When I’m struggling a bit with my writing, I listen to IN A TIME LAPSE and ELEMENTS from Italian pianist and composer, Ludovico Einaudi. This song, Sarabande is from his album, IN A TIME LAPSE. It’s one of my favorites. The music reminds me of a conversation. It’s such a beautifully sad yet hopeful song.
It’s always about Jack.
When will you move on?
Let him go.
Forget about him.
He is not real.
The last one stops me. Makes me remember. Jack is not real. Jack is not real. Jack is not real.
This is the lie I tell myself.
Or is it the other one? The one where I tell myself Jack is real.
Sometimes I don’t even know the truth.
If I’m the only one who sees him does it make him any less real?
I know he’s there. He’s always there. He sits on the edge of my bed, his back towards me, his face stuck in a book, always reading, always focused on something else, someone else. Never me.
I’ve tried to make him turn around. It’s not a pretty thing to do. And mostly I’m ashamed of my efforts whether its because they failed or because I attempted them in the first place purely to make him turn around.
Jack mutters some random words about it not being my time, tells me to stop trying, but he won’t turn around.
Jack is the reason my parents sent me to Dr. Reynolds. Jack is the reason why Scott said this wasn’t working for him, that we wanted different things. He said he wanted a girlfriend who was present and alive and wanted to experience life, and I wanted Jack.
I could disagree. I could say it wasn’t the truth, that I wanted Scott and not Jack. In some ways I did want Scott. I wanted those things he wanted too. But when you grow up with Death sitting on the edge of your bed, it makes wanting those things a little confusing. I didn’t want to put Scott through it, through my death. It wasn’t fair to him to let him fall in love with me, make a life with me and then have Jack snatch it away when he felt like it. I kept people at arms length. It was safer that way.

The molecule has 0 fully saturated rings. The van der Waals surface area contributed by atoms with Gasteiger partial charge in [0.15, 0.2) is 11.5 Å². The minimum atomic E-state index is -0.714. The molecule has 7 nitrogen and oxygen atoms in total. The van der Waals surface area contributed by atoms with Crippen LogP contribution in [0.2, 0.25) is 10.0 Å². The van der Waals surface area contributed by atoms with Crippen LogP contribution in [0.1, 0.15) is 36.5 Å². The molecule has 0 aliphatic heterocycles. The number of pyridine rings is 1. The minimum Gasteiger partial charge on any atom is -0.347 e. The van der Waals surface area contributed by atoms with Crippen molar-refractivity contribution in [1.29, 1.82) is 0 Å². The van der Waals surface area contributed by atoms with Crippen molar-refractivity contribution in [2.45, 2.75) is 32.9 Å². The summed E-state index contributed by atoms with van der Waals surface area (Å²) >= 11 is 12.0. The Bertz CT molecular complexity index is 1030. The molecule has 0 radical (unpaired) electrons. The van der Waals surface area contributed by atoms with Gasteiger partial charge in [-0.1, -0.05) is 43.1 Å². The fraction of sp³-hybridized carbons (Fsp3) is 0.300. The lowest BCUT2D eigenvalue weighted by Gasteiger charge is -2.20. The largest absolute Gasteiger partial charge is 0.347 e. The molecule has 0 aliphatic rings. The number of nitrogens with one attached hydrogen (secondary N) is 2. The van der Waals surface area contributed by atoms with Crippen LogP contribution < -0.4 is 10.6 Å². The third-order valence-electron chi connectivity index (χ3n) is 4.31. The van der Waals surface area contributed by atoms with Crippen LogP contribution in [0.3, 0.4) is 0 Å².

Jack is the reason I don’t sleep. Jack is the reason I don’t dream. Jack is the reason I don’t live.
But Jack is not real. Jack is not real. Jack is not real.
©Danielle Tauscher, 2017
Miles works the graveyard shift. He enjoys the solitude, the quiet. What he doesn’t enjoy are the ghosts. Those things are chatty. Always trying to get him to sort things out for them. Some nights no one shows up. Miles sips his coffee, reads a book and makes notes in his journal about all the things he’d like to accomplish by the time he’s 25, 35, 45, 55 and so on.
On the nights the ghosts show up, it’s noisy and chaotic. Sometimes only two or three ghosts show up. Miles can handle two or three ghosts. He listens to their stories, their demands. He writes it down in his book. He makes no promises, but he says he’ll try.
Sometimes all a ghost wants is to say good-bye. Miles has delivered many letters from ghosts. He leaves them on doorsteps. He never hand delivers them because that raises too many questions.
On the nights when a bunch of ghosts show up, it’s not as easy. Ghosts aren’t good at waiting. Some of them have been waiting years for someone like Miles. They become impatient, demanding. He remains calm in these situations. Miles tries to get to every one who wants to talk to him. Some nights he can’t, but he knows the ghosts will return.
Miles doesn’t know what happens after he delivers the messages, but those ghost never return to him. He likes to think they’ve moved on to wherever we go when we die.
Some ghosts want revenge. Miles doesn’t like these ghosts. He tries to be understanding, but revenge won’t bring the ghosts back to life. In theory, it’ll just create more ghosts for Miles. Revenge ghosts aren’t evil. They’re confused and bitter, but mostly lost. The best thing for them is to simply listen. It could take Miles a whole night just for one revenge ghost to settle down long enough to tell him their story. Once the ghost does, it begins to change. Sometimes all one needs is for someone else to listen without judgement or fear.
Some nights the only ghost to show up is the one who works the graveyard shift. He waits for someone to listen to his story. He makes notes in his journal about all the things he’d like to accomplish in his life. Miles doesn’t like to admit it, but he has more in common with the ghosts who haunt him than the people who don’t see him.
©Danielle Tauscher, 2017
The children were not afraid
Though they should have been
But children were not burdened by the same fears as adults
Children embraced the shadows
Children made friends with the unseen
Children learned the names of ghosts
Ghosts who giggled when they played
Ghosts who lived inside the dollhouse
Now collecting dust in the attic
Inside the memories
Of adults too afraid to remember.
©Danielle Tauscher 2017